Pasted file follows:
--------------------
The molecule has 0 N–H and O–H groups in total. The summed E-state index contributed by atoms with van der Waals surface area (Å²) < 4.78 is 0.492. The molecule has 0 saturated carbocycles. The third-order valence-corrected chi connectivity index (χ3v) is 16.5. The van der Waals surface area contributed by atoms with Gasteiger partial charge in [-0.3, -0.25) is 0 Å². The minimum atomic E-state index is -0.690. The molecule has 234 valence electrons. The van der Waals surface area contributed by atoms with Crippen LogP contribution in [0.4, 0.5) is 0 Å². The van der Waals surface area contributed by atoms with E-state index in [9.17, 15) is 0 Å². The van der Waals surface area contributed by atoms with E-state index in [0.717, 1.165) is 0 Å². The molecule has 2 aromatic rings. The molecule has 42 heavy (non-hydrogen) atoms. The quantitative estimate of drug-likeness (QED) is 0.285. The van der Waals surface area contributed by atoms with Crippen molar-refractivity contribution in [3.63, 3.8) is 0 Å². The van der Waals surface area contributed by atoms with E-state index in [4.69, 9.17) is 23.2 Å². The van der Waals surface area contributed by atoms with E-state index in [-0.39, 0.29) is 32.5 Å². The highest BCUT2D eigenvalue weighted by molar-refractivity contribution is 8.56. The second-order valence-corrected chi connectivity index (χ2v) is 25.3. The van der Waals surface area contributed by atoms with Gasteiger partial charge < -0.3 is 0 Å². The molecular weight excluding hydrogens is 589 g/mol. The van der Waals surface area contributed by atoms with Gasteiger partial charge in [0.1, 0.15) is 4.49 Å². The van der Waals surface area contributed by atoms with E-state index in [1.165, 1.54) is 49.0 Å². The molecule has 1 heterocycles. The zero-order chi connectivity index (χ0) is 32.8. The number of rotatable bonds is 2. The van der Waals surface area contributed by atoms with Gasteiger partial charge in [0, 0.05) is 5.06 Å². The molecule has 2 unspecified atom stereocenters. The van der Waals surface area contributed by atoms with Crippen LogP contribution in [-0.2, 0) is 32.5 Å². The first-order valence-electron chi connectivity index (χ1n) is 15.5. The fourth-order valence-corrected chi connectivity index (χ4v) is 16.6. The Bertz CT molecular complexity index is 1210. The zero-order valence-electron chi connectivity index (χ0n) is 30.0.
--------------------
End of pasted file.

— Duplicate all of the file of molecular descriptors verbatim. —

The molecule has 0 N–H and O–H groups in total. The summed E-state index contributed by atoms with van der Waals surface area (Å²) < 4.78 is 0.492. The molecule has 0 saturated carbocycles. The third-order valence-corrected chi connectivity index (χ3v) is 16.5. The van der Waals surface area contributed by atoms with Gasteiger partial charge in [-0.3, -0.25) is 0 Å². The minimum atomic E-state index is -0.690. The molecule has 234 valence electrons. The van der Waals surface area contributed by atoms with Crippen LogP contribution in [0.4, 0.5) is 0 Å². The van der Waals surface area contributed by atoms with E-state index in [9.17, 15) is 0 Å². The van der Waals surface area contributed by atoms with E-state index in [0.717, 1.165) is 0 Å². The molecule has 2 aromatic rings. The molecule has 42 heavy (non-hydrogen) atoms. The quantitative estimate of drug-likeness (QED) is 0.285. The van der Waals surface area contributed by atoms with Crippen molar-refractivity contribution in [3.63, 3.8) is 0 Å². The van der Waals surface area contributed by atoms with E-state index in [4.69, 9.17) is 23.2 Å². The van der Waals surface area contributed by atoms with E-state index in [-0.39, 0.29) is 32.5 Å². The highest BCUT2D eigenvalue weighted by molar-refractivity contribution is 8.56. The second-order valence-corrected chi connectivity index (χ2v) is 25.3. The van der Waals surface area contributed by atoms with Gasteiger partial charge < -0.3 is 0 Å². The molecular weight excluding hydrogens is 589 g/mol. The van der Waals surface area contributed by atoms with Gasteiger partial charge in [0.1, 0.15) is 4.49 Å². The van der Waals surface area contributed by atoms with E-state index in [1.165, 1.54) is 49.0 Å². The molecule has 1 heterocycles. The zero-order chi connectivity index (χ0) is 32.8. The number of rotatable bonds is 2. The van der Waals surface area contributed by atoms with Gasteiger partial charge in [0, 0.05) is 5.06 Å². The molecule has 2 unspecified atom stereocenters. The van der Waals surface area contributed by atoms with Crippen LogP contribution in [-0.2, 0) is 32.5 Å². The first-order valence-electron chi connectivity index (χ1n) is 15.5. The fourth-order valence-corrected chi connectivity index (χ4v) is 16.6. The Bertz CT molecular complexity index is 1210. The zero-order valence-electron chi connectivity index (χ0n) is 30.0.